Here are a few examples:

LOAD XML LOCAL INFILE 'person.xml' 

INTO TABLE person_xml

SET column2 = column2/100;

 

LOAD XML LOCAL INFILE 'person.xml' 
INTO TABLE person_xml
SET column3 = CURRENT_TIMESTAMP;


LOAD XML LOCAL INFILE 'person.xml' 
INTO TABLE person_xml
SET column1 = NULL,
    column3 = CURRENT_TIMESTAMP,
    column4 = NULL;

Input File Location

With regards to file paths, I recommend placing the file on the same machine as the MySQL server and use an absolute path in the command, as in the examples we’ve seen thus far. For relative paths, MySQL uses the following rules to locate the file:

    • When the relative path name contains one or more leading components – such as .\inputfile.xml , MySQL uses the data directory as the reference point.
    • When no leading components are given, MySQL expects the file to reside in the database directory of the default database. Hence, if mydb is designated as the default database, the following LOAD XML INFILE statement would read the file inputfile.xml from the database directory for mydb, even though the statement explicitly loads the file into a table in the myotherdb database:
LOAD XML INFILE 'inputfile.xml' 
INTO TABLE myotherdb.my_table;

Windows path names can be specified using either forward or back slashes, but if you opt to use backslashes, you must double them, as in:

LOAD XML INFILE 'backup.xml'
INTO TABLE databases\\movies\\moviedb.characters;

For security purposes, the files must either reside in the database directory or have read privileges for all users.

Files may also reside on the client machine, that is, the one on which you are executing the commands.  In that case, include the LOCAL keyword.  That will cause the file to be read by the client program on the client machine and sent to the server.  Again, the file can either be given as a full path name to specify its exact location or as a relative path name.   In the case of the latter, the path is interpreted relative to the directory in which the client program was started.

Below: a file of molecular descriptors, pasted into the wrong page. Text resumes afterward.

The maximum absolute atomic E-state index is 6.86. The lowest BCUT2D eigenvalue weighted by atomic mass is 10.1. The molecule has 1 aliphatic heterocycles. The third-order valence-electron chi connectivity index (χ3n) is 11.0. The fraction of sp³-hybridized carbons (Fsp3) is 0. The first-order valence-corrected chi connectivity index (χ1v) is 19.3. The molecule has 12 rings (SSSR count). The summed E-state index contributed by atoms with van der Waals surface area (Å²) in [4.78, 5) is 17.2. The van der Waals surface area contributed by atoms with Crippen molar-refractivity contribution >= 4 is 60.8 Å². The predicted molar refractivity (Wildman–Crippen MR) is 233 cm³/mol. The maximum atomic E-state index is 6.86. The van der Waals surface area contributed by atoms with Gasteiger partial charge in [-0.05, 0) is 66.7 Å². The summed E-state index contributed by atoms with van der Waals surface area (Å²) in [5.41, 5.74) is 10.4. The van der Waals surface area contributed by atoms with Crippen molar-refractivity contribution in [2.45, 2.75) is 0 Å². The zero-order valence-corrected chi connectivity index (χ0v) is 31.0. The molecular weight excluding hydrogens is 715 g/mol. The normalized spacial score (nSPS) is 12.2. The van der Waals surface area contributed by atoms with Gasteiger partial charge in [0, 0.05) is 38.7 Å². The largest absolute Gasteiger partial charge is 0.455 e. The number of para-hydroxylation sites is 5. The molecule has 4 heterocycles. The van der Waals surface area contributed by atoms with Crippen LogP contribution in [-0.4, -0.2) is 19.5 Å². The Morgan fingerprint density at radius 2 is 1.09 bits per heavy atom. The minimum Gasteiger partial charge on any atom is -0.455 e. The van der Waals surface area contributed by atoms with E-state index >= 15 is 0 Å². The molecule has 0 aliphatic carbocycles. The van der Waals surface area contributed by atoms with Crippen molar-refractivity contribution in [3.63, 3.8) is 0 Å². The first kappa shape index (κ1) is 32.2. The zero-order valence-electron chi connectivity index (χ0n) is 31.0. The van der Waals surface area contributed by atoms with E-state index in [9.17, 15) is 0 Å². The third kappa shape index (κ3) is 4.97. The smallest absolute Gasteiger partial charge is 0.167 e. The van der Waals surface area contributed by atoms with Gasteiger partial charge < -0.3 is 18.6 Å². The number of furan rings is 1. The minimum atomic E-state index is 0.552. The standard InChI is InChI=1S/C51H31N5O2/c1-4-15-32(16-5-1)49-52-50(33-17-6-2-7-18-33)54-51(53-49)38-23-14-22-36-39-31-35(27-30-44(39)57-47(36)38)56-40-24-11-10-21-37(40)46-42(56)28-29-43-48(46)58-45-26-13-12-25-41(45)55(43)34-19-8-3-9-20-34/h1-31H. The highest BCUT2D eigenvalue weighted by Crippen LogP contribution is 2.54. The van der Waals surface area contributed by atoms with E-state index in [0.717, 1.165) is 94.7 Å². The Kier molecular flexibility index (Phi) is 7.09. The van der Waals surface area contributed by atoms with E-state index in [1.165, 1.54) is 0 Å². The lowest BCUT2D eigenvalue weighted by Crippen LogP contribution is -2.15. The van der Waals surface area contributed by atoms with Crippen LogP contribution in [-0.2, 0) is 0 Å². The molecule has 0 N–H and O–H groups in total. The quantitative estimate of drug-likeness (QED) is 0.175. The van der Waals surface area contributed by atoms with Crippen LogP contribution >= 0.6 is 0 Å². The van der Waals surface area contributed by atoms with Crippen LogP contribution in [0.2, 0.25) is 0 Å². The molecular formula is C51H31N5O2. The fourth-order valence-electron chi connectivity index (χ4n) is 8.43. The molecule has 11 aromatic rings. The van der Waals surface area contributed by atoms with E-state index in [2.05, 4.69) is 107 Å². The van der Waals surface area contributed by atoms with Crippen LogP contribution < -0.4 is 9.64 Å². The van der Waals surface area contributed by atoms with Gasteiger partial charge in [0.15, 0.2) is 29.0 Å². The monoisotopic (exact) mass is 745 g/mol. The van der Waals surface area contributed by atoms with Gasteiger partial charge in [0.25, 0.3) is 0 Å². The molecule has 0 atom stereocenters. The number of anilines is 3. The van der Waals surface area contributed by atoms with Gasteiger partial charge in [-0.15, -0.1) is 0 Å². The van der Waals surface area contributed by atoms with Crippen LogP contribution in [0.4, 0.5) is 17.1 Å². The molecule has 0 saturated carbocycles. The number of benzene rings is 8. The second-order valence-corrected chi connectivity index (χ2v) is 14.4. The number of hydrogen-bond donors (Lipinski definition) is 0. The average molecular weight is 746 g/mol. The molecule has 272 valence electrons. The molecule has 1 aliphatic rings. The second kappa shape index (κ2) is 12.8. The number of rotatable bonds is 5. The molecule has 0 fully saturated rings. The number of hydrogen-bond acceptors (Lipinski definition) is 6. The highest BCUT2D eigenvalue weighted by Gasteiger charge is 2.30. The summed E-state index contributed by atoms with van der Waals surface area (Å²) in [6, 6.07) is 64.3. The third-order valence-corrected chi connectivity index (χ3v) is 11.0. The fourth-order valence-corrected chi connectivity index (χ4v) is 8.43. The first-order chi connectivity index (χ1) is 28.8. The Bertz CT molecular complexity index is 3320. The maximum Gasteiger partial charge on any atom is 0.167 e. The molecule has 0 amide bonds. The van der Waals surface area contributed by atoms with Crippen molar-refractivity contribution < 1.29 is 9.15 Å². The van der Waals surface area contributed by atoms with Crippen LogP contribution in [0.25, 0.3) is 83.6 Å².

Here is the last example with the LOCAL keyword included:

LOAD XML LOCAL INFILE 'backup.xml' 
INTO TABLE uploaddata\\moviedb.characters;

Some Useful Options

IGNORE number LINES / ROWS

Use the IGNORE number LINES or IGNORE number ROWS clause to skip the first number of rows in the XML file.   One particularly noteworthy use of the IGNORE LINES option is to skip over a header line containing column names:

LOAD XML INFILE 'c:\\sqldump.xml'
INTO TABLE temp_table_article.client
IGNORE 1 LINES

ROWS IDENTIFIED BY

As alluded to earlier the default row element tag can be overridden.  To do so, include the ROWS IDENTIFIED BY clause with the new element in single quotes, including the tags: i. e., ‘<tagname>’.

The following XML file depicts movie characters along with some related information, such as the actor who played the part, the character’s role in the movie, and the movie name:

<?xml version=1.0"?>
<character>
  <role>Dirty Harry</role>
  <actor>Clint Eastwood</actor>
  <part>protagonist</part>
  <film>Dirty Harry</film>
</character>
<character>
  <role>Indiana Jones</role>
  <actor>Harrison Ford</actor>
  <part>protagonist</part>
  <film>Raiders of the Lost Ark</film>
</character>
<character>
  <role>Ethan Hunt</role>
  <actor>Tom Cruise</actor>
  <part>protagonist</part>
  <film>Mission Impossible</film>
</character>

We need to designate the <character> tag as the row element, so we would include the ROWS IDENTIFIED BY clause as follows:

LOAD XML INFILE 'c:\\sqldump.xml'
INTO TABLE temp_table_article.client
ROWS IDENTIFIED BY '<character>';

Conclusion

The MySQL 5.5 LOAD XML statement adds some much needed native XML importing capability. As a result, it’s now a lot easier to load XML data into a MySQL table, without having to resort to writing a stored procedure or using third-party tools.  

See all articles by Rob Gravelle